Is your higher ed institution providing students the best ROI?

Today’s college majors must not only excite students—but also prep them for an increasingly tech-driven world
By: | February 18, 2020
(Photo by Sašo Tušar on Unsplash)(Photo by Sašo Tušar on Unsplash)
Nariman Farvardin is president of Stevens Institute of Technology in New Jersey. (Aaron Houston NJBIZ)

Nariman Farvardin is president of Stevens Institute of Technology in New Jersey. (Aaron Houston NJBIZ)

There is no disputing that a college education has value. Those who earn a four-year college degree are half as likely to be unemployed and earn about $32,000 more each year than those who only have a high school diploma. However, as the cost of higher education has risen and student debt has exploded, America is amid a heated debate over how to reduce the financial burdens, and the type of college education that is worth the investment.

While there are many different ways to evaluate the value of a college degree, a new report, “A First Try at ROI” by the Georgetown University Center on Education and the Workforce, ranks 4,500 U.S. colleges and universities according to their return on investment based on the graduates’ long-term earnings over a 40-year horizon. What’s interesting about these findings is that many unexpected schools rank above historically recognized prestigious institutions. For instance, a number of schools of pharmacy, as well as marine and maritime academies, have a high ROI, along with several institutes of technology. The trait shared by 80% of the top 20 schools is the nature of the education they provide.

The takeaway from this report is that if students are seeking to earn a higher average income over the course of their careers, they could do well to explore either a specific discipline or a more technology-oriented education. As the president of Stevens Institute of Technology in New Jersey, I am extremely proud that we ranked 15th in the nation for ROI over that 40-year timespan.

Earning power should be an important factor for students weighing their choice of school and career, if they are considering the cost of higher education and the debt they may acquire to attend colleges and universities. But it may not be the only factor for students and their families.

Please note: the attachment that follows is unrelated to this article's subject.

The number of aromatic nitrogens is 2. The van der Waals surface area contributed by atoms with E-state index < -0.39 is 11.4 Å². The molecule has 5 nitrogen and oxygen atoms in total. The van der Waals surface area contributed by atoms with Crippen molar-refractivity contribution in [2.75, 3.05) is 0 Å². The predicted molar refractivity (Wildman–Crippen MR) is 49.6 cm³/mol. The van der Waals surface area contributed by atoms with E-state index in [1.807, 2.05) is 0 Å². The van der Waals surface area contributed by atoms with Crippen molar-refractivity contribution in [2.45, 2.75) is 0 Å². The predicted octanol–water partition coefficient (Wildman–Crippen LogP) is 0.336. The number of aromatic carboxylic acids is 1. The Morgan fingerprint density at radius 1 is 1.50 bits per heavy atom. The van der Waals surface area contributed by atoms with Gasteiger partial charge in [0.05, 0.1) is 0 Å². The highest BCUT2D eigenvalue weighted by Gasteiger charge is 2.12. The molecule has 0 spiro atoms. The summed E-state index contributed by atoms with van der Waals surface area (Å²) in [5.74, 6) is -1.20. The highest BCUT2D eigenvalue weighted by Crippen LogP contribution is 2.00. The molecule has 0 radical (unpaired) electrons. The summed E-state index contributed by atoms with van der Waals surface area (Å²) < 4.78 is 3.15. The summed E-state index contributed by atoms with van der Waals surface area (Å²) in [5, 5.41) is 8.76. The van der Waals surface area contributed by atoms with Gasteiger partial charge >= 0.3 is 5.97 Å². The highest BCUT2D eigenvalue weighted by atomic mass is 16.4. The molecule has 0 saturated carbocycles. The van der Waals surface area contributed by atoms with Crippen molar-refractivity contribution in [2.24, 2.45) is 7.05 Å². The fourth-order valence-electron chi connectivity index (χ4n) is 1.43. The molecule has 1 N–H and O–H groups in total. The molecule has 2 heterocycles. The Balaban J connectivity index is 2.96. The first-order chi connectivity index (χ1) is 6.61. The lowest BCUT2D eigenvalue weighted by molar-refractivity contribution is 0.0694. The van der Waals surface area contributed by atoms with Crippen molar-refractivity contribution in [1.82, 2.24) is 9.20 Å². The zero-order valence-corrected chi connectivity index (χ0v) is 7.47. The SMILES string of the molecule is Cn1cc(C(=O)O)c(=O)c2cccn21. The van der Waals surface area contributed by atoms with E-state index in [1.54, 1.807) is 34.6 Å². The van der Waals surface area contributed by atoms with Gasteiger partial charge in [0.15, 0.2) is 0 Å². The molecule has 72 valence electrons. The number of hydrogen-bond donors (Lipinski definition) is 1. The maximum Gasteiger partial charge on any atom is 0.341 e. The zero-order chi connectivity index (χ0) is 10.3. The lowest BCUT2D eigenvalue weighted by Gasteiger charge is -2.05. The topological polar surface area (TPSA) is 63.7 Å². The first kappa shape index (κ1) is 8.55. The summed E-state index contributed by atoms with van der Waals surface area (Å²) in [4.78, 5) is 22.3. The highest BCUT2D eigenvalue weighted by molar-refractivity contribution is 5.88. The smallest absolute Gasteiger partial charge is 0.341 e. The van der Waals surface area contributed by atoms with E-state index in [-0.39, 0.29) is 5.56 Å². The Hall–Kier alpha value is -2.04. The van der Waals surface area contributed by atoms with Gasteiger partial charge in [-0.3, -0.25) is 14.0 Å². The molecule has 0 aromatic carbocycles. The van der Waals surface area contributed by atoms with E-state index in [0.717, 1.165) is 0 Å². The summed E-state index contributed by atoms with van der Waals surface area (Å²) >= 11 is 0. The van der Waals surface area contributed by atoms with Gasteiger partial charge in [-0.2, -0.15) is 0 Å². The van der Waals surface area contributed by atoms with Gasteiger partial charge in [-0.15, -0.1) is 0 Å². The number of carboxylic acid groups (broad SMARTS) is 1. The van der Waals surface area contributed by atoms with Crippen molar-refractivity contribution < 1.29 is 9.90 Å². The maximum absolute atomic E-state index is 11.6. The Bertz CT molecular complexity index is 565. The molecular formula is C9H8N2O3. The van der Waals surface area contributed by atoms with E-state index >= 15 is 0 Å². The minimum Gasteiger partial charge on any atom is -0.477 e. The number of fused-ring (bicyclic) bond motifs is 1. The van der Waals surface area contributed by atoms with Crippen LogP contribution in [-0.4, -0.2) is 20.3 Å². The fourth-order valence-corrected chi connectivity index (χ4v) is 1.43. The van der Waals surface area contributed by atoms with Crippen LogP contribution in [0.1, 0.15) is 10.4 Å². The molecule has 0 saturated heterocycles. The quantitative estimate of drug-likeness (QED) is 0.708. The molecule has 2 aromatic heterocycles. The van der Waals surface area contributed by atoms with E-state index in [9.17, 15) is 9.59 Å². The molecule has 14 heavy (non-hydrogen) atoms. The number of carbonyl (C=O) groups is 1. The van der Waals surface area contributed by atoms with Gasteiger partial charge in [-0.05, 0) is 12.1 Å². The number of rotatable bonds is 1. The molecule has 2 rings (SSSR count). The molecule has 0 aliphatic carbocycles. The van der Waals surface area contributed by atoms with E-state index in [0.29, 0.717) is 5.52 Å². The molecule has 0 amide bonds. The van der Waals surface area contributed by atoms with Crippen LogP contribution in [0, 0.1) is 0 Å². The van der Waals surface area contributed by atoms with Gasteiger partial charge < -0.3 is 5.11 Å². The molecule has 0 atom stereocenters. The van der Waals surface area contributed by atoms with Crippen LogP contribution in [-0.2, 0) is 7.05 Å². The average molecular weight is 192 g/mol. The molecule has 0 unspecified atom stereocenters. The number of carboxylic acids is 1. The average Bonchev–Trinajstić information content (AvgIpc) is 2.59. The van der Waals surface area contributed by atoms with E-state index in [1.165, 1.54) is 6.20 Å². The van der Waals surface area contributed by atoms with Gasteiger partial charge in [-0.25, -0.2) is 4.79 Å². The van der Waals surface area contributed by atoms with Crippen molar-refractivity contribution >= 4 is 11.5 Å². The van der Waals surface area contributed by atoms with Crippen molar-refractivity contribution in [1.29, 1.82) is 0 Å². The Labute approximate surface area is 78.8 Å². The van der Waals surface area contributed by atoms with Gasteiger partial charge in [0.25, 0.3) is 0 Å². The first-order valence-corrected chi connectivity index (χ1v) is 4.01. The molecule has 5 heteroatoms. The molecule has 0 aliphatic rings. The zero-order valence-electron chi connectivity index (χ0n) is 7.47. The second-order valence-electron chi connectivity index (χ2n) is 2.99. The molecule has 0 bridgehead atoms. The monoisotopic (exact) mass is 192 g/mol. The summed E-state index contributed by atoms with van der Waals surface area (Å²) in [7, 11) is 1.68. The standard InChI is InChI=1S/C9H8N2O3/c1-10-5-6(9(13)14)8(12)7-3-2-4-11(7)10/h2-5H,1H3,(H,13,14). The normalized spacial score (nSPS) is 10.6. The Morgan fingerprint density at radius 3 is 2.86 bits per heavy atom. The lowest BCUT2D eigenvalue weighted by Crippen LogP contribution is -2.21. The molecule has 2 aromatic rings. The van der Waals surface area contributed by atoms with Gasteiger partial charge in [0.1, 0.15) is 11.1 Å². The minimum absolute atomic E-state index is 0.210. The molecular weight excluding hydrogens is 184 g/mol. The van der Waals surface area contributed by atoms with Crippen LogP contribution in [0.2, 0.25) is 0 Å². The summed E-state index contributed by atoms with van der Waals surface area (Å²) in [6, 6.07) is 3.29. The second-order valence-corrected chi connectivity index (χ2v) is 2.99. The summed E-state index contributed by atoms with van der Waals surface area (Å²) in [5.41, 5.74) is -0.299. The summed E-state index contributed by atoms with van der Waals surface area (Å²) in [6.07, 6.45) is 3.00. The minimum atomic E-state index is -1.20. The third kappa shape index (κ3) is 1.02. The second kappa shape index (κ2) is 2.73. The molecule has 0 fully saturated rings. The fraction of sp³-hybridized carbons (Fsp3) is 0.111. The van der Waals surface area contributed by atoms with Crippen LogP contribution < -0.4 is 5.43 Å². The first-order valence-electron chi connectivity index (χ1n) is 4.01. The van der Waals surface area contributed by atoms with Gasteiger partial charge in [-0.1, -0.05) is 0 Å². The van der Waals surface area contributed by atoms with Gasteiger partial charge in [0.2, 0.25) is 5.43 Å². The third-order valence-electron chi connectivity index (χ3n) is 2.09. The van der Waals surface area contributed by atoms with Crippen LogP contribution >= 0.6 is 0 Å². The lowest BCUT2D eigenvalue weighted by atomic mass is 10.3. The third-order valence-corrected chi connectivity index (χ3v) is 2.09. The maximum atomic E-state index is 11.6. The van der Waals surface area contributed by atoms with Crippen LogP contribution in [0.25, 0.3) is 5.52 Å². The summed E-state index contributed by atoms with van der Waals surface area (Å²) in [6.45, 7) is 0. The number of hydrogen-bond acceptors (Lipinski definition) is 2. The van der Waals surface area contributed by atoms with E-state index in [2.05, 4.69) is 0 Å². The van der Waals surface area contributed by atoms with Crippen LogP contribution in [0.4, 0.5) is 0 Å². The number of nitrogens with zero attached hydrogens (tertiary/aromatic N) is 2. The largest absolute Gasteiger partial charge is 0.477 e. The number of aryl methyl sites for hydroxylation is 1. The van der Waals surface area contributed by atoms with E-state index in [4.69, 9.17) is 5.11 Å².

There are many students interested in pursuing careers in public service, the arts and education—work that is traditionally not as highly compensated. There are also millions of students whose interests and aptitudes align with a career in music, literature and political science. How do we ensure that all students, regardless of their discipline, get a good return on their college investment?

How do we ensure that all students, regardless of their discipline, get a good return on their college investment?

The new ‘well-rounded’ education

I would argue that the critical responsibility of any institute of higher learning, whether a specialized or liberal arts school, is to appreciate a new understanding of a well-rounded education. With an increasing demand for technology skills across all disciplines, it is necessary for colleges to equip students with the technical and problem-solving skills that are highly valued by employers and will become increasingly so in the years to come.


Read: How liberal arts degrees pay off in the long run


That is why technology is infused into every course of study at Stevens, and all students, including those studying business, the arts and humanities, learn how to computer code. Few music majors across the country go on to become rock stars or land jobs with symphony orchestras, but having a degree in music and technology, which is offered at Stevens, can open many opportunities when pursuing a career in the music and entertainment industry. The program allows students to explore their musical creativity while providing the computational and technology skills that prepare them for the quickly changing demands of the industry. It offers courses such as software instrument design, electroacoustic composition and audio postproduction.


Read: Which states have highest student loan payments?


While fine arts students can pursue their love of drawing and sculpture, those traditional studio experiences are merged with cutting-edge technology courses that teach video editing, 3D modeling, virtual reality, and electronic animation and game creation.

Students follow their passions and major in fields that excite them and draw on their talents. However, it’s imperative that colleges prepare their graduates for careers in an increasingly technology-driven world.

Those are the schools that will continue to provide a significant ROI.


Nariman Farvardin is president of Stevens Institute of Technology in New Jersey.


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